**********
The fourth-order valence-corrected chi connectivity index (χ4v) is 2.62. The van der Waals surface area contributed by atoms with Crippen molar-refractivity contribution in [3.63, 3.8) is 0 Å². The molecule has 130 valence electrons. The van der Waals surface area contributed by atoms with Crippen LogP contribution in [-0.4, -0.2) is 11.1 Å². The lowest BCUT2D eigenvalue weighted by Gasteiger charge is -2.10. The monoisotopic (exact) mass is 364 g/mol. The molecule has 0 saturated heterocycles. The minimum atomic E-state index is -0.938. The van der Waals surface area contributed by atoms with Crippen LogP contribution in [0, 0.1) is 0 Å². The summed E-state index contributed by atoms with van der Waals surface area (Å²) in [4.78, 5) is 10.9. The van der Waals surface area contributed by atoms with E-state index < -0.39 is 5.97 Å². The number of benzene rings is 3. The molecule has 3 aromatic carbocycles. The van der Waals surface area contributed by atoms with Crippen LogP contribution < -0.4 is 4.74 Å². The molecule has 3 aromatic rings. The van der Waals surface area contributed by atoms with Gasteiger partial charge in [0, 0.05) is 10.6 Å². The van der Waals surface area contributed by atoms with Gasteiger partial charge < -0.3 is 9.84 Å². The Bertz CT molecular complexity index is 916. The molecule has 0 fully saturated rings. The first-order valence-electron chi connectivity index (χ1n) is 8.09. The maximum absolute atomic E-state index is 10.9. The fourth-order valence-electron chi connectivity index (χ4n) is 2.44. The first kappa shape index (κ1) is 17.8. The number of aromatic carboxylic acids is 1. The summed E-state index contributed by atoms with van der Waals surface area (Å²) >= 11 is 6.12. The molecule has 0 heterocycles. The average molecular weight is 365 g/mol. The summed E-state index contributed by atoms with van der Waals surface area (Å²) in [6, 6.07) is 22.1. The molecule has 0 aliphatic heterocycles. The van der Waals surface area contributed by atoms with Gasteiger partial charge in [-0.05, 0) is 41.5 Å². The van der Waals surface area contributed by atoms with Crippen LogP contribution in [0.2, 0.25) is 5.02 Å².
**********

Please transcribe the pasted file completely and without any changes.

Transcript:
The fourth-order valence-corrected chi connectivity index (χ4v) is 2.62. The van der Waals surface area contributed by atoms with Crippen molar-refractivity contribution in [3.63, 3.8) is 0 Å². The molecule has 130 valence electrons. The van der Waals surface area contributed by atoms with Crippen LogP contribution in [-0.4, -0.2) is 11.1 Å². The lowest BCUT2D eigenvalue weighted by Gasteiger charge is -2.10. The monoisotopic (exact) mass is 364 g/mol. The molecule has 0 saturated heterocycles. The minimum atomic E-state index is -0.938. The van der Waals surface area contributed by atoms with Crippen LogP contribution in [0, 0.1) is 0 Å². The summed E-state index contributed by atoms with van der Waals surface area (Å²) in [4.78, 5) is 10.9. The van der Waals surface area contributed by atoms with E-state index < -0.39 is 5.97 Å². The number of benzene rings is 3. The molecule has 3 aromatic carbocycles. The van der Waals surface area contributed by atoms with Crippen LogP contribution < -0.4 is 4.74 Å². The molecule has 3 aromatic rings. The van der Waals surface area contributed by atoms with Gasteiger partial charge in [0, 0.05) is 10.6 Å². The van der Waals surface area contributed by atoms with Gasteiger partial charge < -0.3 is 9.84 Å². The Bertz CT molecular complexity index is 916. The molecule has 0 fully saturated rings. The first-order valence-electron chi connectivity index (χ1n) is 8.09. The maximum absolute atomic E-state index is 10.9. The fourth-order valence-electron chi connectivity index (χ4n) is 2.44. The first kappa shape index (κ1) is 17.8. The number of aromatic carboxylic acids is 1. The summed E-state index contributed by atoms with van der Waals surface area (Å²) >= 11 is 6.12. The molecule has 0 heterocycles. The average molecular weight is 365 g/mol. The summed E-state index contributed by atoms with van der Waals surface area (Å²) in [6, 6.07) is 22.1. The molecule has 0 aliphatic heterocycles. The van der Waals surface area contributed by atoms with Gasteiger partial charge in [-0.05, 0) is 41.5 Å². The van der Waals surface area contributed by atoms with Crippen LogP contribution in [0.2, 0.25) is 5.02 Å².